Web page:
Birmingham, AL

Bottom line: Set
up a meeting with the new owner to answer questions relating to the new
owner’s philosophy and expectations for your laboratory. Meet regularly with
your staff to provide guidance and assurance. Open communication with both
the new owner and the staff is key to being an effective liaison. Know your
current statistics related to management (i.e., employees, schedules),
finances (i.e., cost per test, net testing operation costs), and equipment
(i.e., test volume capacity vs. actual volumes, current contractual
obligations). Be prepared to negotiate appropriate expectations for your
laboratory. You are the “champion” to foster this transition; being positive
and following Dr. Sturtevant’s reminders will serve you and your staff well.

Wanted: happy applicants

Q During the interview process with prospective employees,
what is the best way to determine a new hire’s “happiness level”? We want to
create a positive atmosphere, and maybe we can do this by avoiding hiring
someone who has a “glass is half empty” view. We have a great interview
process, but do you have any suggestions to help us get a glimpse the true
personality traits of potential employees?

A Interviewing for a positive attitude or happiness cannot
be related directly to answers to questions, since answers can be crafted to
cast a positive light on the interviewee. Attitude can be seen by studying
the entire person, including responses to questions, posture, facial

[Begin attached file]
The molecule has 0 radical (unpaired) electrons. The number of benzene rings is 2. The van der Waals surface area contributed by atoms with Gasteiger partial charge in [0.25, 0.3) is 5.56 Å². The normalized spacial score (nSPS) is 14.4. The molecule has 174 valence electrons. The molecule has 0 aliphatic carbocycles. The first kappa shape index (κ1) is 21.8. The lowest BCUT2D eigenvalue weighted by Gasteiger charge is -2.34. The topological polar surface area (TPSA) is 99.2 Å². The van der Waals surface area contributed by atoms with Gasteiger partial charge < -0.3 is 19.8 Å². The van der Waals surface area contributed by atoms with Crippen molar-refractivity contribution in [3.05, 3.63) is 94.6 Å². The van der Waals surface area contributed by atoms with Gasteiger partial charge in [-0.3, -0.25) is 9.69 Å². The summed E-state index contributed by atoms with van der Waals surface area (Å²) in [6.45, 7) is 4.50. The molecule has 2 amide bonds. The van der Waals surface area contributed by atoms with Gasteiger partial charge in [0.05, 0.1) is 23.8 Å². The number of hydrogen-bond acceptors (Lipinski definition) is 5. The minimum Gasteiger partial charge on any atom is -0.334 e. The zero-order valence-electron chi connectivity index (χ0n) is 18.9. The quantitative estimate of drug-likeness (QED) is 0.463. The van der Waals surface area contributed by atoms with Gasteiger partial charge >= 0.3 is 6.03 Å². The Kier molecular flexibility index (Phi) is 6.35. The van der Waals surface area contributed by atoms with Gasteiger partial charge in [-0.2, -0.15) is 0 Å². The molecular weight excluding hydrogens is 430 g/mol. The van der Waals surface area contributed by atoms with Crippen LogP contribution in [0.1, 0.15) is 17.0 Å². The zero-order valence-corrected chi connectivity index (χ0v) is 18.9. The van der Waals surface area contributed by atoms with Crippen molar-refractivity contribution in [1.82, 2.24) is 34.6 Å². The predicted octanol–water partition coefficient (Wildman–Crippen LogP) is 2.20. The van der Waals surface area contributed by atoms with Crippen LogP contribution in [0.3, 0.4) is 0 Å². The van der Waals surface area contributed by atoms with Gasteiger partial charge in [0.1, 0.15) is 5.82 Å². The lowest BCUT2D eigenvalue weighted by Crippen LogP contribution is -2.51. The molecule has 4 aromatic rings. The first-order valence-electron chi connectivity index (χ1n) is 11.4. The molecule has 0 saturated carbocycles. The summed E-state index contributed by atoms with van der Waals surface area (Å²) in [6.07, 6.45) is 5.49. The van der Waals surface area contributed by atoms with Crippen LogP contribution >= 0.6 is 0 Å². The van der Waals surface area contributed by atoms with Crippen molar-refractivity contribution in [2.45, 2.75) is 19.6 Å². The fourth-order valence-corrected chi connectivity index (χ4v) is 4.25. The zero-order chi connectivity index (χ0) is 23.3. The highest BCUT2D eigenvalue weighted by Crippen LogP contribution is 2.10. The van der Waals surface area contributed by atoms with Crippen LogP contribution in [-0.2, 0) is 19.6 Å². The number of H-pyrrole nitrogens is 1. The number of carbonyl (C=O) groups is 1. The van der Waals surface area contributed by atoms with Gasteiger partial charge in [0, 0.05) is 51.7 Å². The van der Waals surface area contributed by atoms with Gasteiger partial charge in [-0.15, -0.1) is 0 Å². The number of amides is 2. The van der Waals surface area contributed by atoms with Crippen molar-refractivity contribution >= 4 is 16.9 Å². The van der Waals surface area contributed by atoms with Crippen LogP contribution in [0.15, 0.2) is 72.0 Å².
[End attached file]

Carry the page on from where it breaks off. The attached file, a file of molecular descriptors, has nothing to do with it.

expressions, how the individual looks at you, the pride he shows in himself
— as exhibited by his dress and the respect he shows the interviewer.

Ask some questions that relate to attitude: What do you
do to help fellow employees feel motivated? How do you handle a negative
person? What do you think are your positive traits? Do you like working with
others in a team atmosphere and why?

Ask about previous jobs they held to help with attitude
assessment: What did you enjoy about your last job? Did the attitude of your
fellow employees affect how well the team worked together? How? Did the job
encourage teamwork? Did you like what your supervisor did to motivate
teamwork? What motivated the team the most?

As you conduct the interview, use follow-up questions
that relate to the response the prospective employee gave to gain insight
into his attitude. Ask questions that will allow you to judge whether the
person is a team player or a loner. It may be useful to determine if he
participates in team activities such as sports, group studies, or
organizations. If he participates in organized activities on a regular
basis, this may indicate that he is likely to have good interactions with

—Alton B. Sturtevant, PhD

A Your question raises two key issues. First, if we take a
fundamentally happy, optimistic person and put her in a job that is